Gerhard Richter
[Artist, b. 1932, Dresden, lives in Düsseldorf.]

 The photograph is the only picture that can truly convey information, even if it is technically faulty and the object can barely be identified. A painting of a murder is of no interest whatever; but a photograph of a murder fascinates everyone. 

Luigi Ghirri
[Photographer, b. 1943, Scandiano, Italy, d. 1992, Reggio Emilia, Italy.]

 Reality is being transformed into a colossal photograph, and the montage already exists: it’s called the real world. 

Michael Light
[Photographer, b. 1963, Florida, lives in San Francisco.]

 Even in this age of digital manipulation, photographs continue to hold a huge degree of power and meaning. They’re beautiful and sad and complicated because every stoppage of time refers to the motion of time. 

Margaret Mead
[Anthropologist, b. 1901, Philadelphia, Pennsylvania, d. 1978, New York.]

 Photographs [are] of course heavily dependent upon the culture, the disciplinary point of view and the idiosyncratic vision of the particular photographer-analyst.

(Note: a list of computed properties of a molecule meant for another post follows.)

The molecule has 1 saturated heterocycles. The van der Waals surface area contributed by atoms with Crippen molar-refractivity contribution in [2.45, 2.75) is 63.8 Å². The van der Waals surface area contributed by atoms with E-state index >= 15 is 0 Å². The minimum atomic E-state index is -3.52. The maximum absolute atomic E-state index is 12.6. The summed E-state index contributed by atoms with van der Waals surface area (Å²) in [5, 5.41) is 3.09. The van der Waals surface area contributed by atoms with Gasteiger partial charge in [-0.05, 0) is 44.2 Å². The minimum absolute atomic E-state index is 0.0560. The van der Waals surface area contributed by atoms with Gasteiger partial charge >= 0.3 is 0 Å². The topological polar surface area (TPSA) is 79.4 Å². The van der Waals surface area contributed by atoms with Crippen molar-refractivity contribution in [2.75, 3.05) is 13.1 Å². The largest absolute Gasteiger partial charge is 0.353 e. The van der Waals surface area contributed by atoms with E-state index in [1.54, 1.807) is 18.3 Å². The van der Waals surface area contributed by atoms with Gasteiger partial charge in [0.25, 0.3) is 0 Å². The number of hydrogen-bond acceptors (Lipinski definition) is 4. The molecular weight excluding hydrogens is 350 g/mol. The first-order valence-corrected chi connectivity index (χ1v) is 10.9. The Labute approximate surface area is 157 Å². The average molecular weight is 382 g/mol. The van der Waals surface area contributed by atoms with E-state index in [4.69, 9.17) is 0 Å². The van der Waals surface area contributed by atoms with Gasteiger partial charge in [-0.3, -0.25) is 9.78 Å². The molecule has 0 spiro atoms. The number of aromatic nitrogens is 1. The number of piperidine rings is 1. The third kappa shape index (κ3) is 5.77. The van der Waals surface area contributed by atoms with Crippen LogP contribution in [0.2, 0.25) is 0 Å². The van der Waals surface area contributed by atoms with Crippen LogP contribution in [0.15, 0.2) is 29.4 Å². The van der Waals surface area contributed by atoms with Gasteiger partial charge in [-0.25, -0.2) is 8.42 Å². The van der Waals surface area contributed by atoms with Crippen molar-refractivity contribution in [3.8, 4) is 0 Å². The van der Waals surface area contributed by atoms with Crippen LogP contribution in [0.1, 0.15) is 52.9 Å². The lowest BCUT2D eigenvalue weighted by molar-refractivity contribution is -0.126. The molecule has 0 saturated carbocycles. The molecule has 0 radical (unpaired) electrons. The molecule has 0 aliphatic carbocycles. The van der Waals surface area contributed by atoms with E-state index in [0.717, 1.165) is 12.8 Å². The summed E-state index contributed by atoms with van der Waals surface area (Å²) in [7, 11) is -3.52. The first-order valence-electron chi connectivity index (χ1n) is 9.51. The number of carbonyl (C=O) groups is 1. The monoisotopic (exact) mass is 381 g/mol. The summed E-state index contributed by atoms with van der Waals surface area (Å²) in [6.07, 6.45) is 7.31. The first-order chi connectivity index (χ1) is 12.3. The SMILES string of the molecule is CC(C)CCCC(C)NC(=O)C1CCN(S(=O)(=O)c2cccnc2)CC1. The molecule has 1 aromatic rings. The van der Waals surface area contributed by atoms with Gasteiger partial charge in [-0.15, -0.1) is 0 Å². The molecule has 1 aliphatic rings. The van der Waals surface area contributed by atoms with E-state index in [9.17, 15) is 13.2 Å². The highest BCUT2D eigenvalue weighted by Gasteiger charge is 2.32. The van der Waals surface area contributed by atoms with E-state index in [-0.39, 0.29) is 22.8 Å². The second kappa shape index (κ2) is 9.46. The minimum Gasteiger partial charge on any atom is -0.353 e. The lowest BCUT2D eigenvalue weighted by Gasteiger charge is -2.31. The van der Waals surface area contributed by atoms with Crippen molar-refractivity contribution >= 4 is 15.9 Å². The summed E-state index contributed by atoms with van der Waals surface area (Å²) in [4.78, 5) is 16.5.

John Berger
[Writer and critic, b. 1926, London, d. 2017, Paris.]

 A photograph is a meeting place where the interests of the photographer, the photographed, the viewer and those who are using the photograph are often contradictory. These contradictions both hide and increase the natural ambiguity of the photographic image. 

Paul Theroux
[Writer, b. 1941, Medford, Massachusetts, lives in Cape Cod, Massachusetts and Haleiwa, Hawaii.]

 “I’ve never seen Marilyn like that before,” a critic once said to me. “That’s not Marilyn,” I said. “It’s a picture.” 

Joel-Peter Witkin
[Photographer, b. 1939, Brooklyn, New York, lives in Albuquerque, New Mexico.]

 I wanted my photographs to be as powerful as the last thing a person sees or remembers before death. 

Allan Sekula
[Photographer, writer, and theorist, b. 1951, Erie, Pennsylvania, d. 2013, Los Angeles.]

 In a technological sense, the most significant feature of the photograph is its reproducibility; the status of photograph as “unique object” had an early demise with Talbot’s invention of a positive-negative process. 
quotes 1-8 of 545
page 1 of 69 next page last page
display quotes